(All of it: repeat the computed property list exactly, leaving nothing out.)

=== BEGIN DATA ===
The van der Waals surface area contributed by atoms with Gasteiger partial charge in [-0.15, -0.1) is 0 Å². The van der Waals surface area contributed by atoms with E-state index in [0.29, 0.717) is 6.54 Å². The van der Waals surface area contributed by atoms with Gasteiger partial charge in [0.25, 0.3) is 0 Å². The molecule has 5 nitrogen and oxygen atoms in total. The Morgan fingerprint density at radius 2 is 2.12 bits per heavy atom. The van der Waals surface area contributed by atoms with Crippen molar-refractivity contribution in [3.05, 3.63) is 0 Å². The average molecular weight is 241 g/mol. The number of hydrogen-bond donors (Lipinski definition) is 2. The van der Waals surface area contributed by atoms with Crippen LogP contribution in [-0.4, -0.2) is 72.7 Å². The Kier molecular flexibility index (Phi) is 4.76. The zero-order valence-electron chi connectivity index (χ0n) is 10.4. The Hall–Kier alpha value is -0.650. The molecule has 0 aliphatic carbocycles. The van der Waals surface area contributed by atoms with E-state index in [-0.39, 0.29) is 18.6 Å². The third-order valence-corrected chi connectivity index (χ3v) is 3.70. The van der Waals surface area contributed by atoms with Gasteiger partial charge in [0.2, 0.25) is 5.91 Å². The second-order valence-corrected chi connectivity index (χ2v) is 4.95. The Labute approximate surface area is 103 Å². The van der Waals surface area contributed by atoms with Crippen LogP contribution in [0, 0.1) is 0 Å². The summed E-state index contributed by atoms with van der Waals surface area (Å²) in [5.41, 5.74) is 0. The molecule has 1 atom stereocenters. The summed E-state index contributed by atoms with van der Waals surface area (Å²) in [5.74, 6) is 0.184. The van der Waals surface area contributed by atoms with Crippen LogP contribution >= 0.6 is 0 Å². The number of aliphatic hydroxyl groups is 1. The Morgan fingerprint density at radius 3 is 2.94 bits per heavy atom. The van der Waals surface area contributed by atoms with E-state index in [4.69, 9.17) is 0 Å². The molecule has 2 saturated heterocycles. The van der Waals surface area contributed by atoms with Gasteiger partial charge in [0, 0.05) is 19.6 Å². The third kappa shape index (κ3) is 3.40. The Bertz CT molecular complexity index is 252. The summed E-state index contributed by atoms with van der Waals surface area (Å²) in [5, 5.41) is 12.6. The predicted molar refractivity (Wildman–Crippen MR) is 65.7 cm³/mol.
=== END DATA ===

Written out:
The van der Waals surface area contributed by atoms with Gasteiger partial charge in [-0.15, -0.1) is 0 Å². The van der Waals surface area contributed by atoms with E-state index in [0.29, 0.717) is 6.54 Å². The van der Waals surface area contributed by atoms with Gasteiger partial charge in [0.25, 0.3) is 0 Å². The molecule has 5 nitrogen and oxygen atoms in total. The Morgan fingerprint density at radius 2 is 2.12 bits per heavy atom. The van der Waals surface area contributed by atoms with Crippen molar-refractivity contribution in [3.05, 3.63) is 0 Å². The average molecular weight is 241 g/mol. The number of hydrogen-bond donors (Lipinski definition) is 2. The van der Waals surface area contributed by atoms with Crippen LogP contribution in [-0.4, -0.2) is 72.7 Å². The Kier molecular flexibility index (Phi) is 4.76. The zero-order valence-electron chi connectivity index (χ0n) is 10.4. The Hall–Kier alpha value is -0.650. The molecule has 0 aliphatic carbocycles. The van der Waals surface area contributed by atoms with E-state index in [-0.39, 0.29) is 18.6 Å². The third-order valence-corrected chi connectivity index (χ3v) is 3.70. The van der Waals surface area contributed by atoms with Gasteiger partial charge in [0.2, 0.25) is 5.91 Å². The second-order valence-corrected chi connectivity index (χ2v) is 4.95. The Labute approximate surface area is 103 Å². The van der Waals surface area contributed by atoms with Crippen LogP contribution in [0, 0.1) is 0 Å². The summed E-state index contributed by atoms with van der Waals surface area (Å²) in [5.41, 5.74) is 0. The molecule has 1 atom stereocenters. The summed E-state index contributed by atoms with van der Waals surface area (Å²) in [5.74, 6) is 0.184. The van der Waals surface area contributed by atoms with Crippen LogP contribution >= 0.6 is 0 Å². The number of aliphatic hydroxyl groups is 1. The Morgan fingerprint density at radius 3 is 2.94 bits per heavy atom. The van der Waals surface area contributed by atoms with E-state index in [4.69, 9.17) is 0 Å². The molecule has 2 saturated heterocycles. The van der Waals surface area contributed by atoms with Gasteiger partial charge in [0, 0.05) is 19.6 Å². The third kappa shape index (κ3) is 3.40. The Bertz CT molecular complexity index is 252. The summed E-state index contributed by atoms with van der Waals surface area (Å²) in [5, 5.41) is 12.6. The predicted molar refractivity (Wildman–Crippen MR) is 65.7 cm³/mol.